The Global Financial Markets Association (GFMA) is welcoming today’s publication of the global code of conduct for the foreign exchange (FX) market, which provides “a common set of guidelines to promote the integrity and effective functioning of the wholesale FX market.”
“From the outset, the GFMA’s FX division has been fully supportive of this initiative to create a global code of conduct for FX,” said James Kemp, its managing director. “Given that foreign exchange underpins international trade and investing, we believe a single, global code provides a common reference point to encourage good practice and re-build public confidence in the FX market.
“This is an opportunity for all wholesale FX market participants to demonstrate that they can put the right controls and guidance in place that are consistent with the principles of the Code and that ensure the market is operating fairly and effectively.
“In response to the first phase of the Code, published in May 2016, our members have already made significant enhancements to their conduct and control standards. For example, placing greater emphasis on the first line of defence, strengthening the control environment and establishing more robust oversight structures. More emphasis is being placed on conduct training, as well as adherence to procedures and policies.
“However, there is no room for complacency. With the complete Code now published, our members will continue to strengthen their technology, policies and procedures to ensure they align with the principles.”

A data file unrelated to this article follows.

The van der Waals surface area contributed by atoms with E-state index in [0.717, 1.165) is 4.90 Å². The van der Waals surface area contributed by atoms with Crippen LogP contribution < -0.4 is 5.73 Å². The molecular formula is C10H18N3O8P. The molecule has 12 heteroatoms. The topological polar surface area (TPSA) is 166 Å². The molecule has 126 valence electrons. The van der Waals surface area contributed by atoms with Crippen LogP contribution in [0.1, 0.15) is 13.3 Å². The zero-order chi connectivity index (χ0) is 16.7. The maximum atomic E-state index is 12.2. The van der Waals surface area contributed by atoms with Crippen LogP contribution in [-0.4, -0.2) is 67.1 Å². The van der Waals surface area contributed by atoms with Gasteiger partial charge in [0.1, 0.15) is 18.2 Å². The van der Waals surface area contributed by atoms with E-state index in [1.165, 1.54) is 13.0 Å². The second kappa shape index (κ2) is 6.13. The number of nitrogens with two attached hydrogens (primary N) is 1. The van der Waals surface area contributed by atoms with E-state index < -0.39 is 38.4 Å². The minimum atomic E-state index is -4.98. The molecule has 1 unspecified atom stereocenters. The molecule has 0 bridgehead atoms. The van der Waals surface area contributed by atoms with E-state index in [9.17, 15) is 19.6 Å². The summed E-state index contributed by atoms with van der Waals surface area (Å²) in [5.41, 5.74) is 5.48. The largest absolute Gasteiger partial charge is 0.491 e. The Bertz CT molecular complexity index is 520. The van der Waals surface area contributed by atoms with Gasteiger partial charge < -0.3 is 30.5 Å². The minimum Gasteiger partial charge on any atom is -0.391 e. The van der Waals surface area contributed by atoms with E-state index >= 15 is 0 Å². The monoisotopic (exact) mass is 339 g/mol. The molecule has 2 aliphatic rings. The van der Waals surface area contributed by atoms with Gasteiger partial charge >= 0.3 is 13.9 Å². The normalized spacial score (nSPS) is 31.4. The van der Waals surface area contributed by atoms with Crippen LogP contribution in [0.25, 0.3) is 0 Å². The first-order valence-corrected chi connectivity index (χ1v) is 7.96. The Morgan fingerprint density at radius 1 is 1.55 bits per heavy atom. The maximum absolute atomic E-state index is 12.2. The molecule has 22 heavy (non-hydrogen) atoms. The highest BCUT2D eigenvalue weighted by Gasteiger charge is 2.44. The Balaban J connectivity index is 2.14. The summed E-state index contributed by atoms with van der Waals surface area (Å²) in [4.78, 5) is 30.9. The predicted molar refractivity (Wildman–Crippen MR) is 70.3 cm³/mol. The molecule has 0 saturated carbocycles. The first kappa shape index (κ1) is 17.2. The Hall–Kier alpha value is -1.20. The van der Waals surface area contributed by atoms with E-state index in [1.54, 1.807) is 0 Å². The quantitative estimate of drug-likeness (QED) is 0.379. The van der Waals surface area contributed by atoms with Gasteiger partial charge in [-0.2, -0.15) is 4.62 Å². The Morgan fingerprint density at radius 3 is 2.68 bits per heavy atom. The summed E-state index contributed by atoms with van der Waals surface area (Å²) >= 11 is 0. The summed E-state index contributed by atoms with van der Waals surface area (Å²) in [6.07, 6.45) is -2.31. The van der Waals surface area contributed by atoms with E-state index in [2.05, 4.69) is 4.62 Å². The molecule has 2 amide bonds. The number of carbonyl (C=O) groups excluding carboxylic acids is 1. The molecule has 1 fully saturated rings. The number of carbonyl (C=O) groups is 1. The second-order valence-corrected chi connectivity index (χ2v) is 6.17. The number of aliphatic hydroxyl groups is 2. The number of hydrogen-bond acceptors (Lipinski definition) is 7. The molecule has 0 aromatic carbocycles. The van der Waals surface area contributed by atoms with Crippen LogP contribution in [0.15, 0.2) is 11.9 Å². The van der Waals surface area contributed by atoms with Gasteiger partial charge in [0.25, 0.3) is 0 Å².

The new code reflects the efforts by the Bank for International Settlements (BIS) and 21 central banks over the past two years to create a set of principles of acceptable behaviour for any firm, government or individual participating in the global FX market. It followed a series of allegations since 2012 against banks that they manipulated the London interbank offered rate (Libor), the benchmark used to value more than US$300 trillion of FX and other securities worldwide.
Although it has generally been welcomed, critics suggest that the code lacks teeth and needs to be backed up by regulation to make any impact.“The real takeaway from thecode is ‘buyer/seller beware’,” said James Singleton, founder and chief executive officer (CEO) of Curex Group Holding, a New York-based FX execution services and data analytics provider. “It’s not focused enough on the resolution of conflict and fairness … If I’m an asset owner or a buy-side manager, what does the code do for me other than warn me?”
The GFMA’s FX division’s members comprise 25 global FX dealers, collectively representing about 85% of the FX dealer market. The GFMA itself brings together three leading financial trade associations: The Association for Financial Markets in Europe (AFME) in London and Brussels, the Asia Securities Industry & Financial Markets Association (ASIFMA) in Hong Kong and the Securities Industry and Financial Markets Association (SIFMA) in New York and Washington.
A study of the leadership pipeline at the UK’s FTSE 100 corporates shows modest progress, but many top companies still have no ethnic minority presence.
The world’s second-biggest economy will grow faster than previously predicted over the next four years, but the rate is unsustainable unless China addresses the problem says the International Monetary Fund.
The insurance industry will also benefit as private businesses increasingly bypass the public internet and communicate with one another direct, predicts Equinix.
The information and communications technology sector is suffering a triple whammy from slower growth, thin profit margins and fierce competition, claims Atradius.